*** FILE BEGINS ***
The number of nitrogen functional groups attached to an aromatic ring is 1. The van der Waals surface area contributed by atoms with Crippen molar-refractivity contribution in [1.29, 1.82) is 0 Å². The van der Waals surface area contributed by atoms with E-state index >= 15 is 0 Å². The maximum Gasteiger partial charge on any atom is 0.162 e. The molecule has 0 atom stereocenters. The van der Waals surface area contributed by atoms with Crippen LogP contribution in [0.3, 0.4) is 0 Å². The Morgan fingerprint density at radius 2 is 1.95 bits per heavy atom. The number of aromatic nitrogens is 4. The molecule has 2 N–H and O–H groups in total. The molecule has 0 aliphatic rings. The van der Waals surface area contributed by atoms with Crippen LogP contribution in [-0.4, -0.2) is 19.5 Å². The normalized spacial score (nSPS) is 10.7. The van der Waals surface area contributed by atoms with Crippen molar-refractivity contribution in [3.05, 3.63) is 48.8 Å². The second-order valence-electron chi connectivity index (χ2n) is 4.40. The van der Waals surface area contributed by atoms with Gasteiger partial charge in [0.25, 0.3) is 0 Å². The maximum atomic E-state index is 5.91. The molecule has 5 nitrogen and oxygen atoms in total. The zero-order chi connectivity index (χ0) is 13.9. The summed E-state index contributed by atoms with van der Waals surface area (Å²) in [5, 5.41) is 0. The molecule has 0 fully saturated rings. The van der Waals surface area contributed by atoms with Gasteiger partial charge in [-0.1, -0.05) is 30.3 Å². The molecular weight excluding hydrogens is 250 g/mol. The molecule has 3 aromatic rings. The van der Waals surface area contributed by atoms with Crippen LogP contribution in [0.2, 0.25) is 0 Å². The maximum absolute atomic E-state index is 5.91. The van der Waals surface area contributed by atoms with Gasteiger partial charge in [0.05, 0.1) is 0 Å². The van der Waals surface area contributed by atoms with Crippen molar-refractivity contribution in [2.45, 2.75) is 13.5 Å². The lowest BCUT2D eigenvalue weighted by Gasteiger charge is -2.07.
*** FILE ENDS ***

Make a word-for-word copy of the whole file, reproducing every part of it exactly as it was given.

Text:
The number of nitrogen functional groups attached to an aromatic ring is 1. The van der Waals surface area contributed by atoms with Crippen molar-refractivity contribution in [1.29, 1.82) is 0 Å². The van der Waals surface area contributed by atoms with E-state index >= 15 is 0 Å². The maximum Gasteiger partial charge on any atom is 0.162 e. The molecule has 0 atom stereocenters. The van der Waals surface area contributed by atoms with Crippen LogP contribution in [0.3, 0.4) is 0 Å². The Morgan fingerprint density at radius 2 is 1.95 bits per heavy atom. The number of aromatic nitrogens is 4. The molecule has 2 N–H and O–H groups in total. The molecule has 0 aliphatic rings. The van der Waals surface area contributed by atoms with Crippen LogP contribution in [-0.4, -0.2) is 19.5 Å². The normalized spacial score (nSPS) is 10.7. The van der Waals surface area contributed by atoms with Crippen molar-refractivity contribution in [3.05, 3.63) is 48.8 Å². The second-order valence-electron chi connectivity index (χ2n) is 4.40. The van der Waals surface area contributed by atoms with Gasteiger partial charge in [0.25, 0.3) is 0 Å². The maximum atomic E-state index is 5.91. The molecule has 5 nitrogen and oxygen atoms in total. The zero-order chi connectivity index (χ0) is 13.9. The summed E-state index contributed by atoms with van der Waals surface area (Å²) in [5, 5.41) is 0. The molecule has 0 fully saturated rings. The van der Waals surface area contributed by atoms with Gasteiger partial charge in [-0.1, -0.05) is 30.3 Å². The molecular weight excluding hydrogens is 250 g/mol. The molecule has 3 aromatic rings. The van der Waals surface area contributed by atoms with Crippen LogP contribution in [0.2, 0.25) is 0 Å². The maximum absolute atomic E-state index is 5.91. The van der Waals surface area contributed by atoms with Gasteiger partial charge in [0.05, 0.1) is 0 Å². The van der Waals surface area contributed by atoms with Crippen molar-refractivity contribution in [2.45, 2.75) is 13.5 Å². The lowest BCUT2D eigenvalue weighted by Gasteiger charge is -2.07.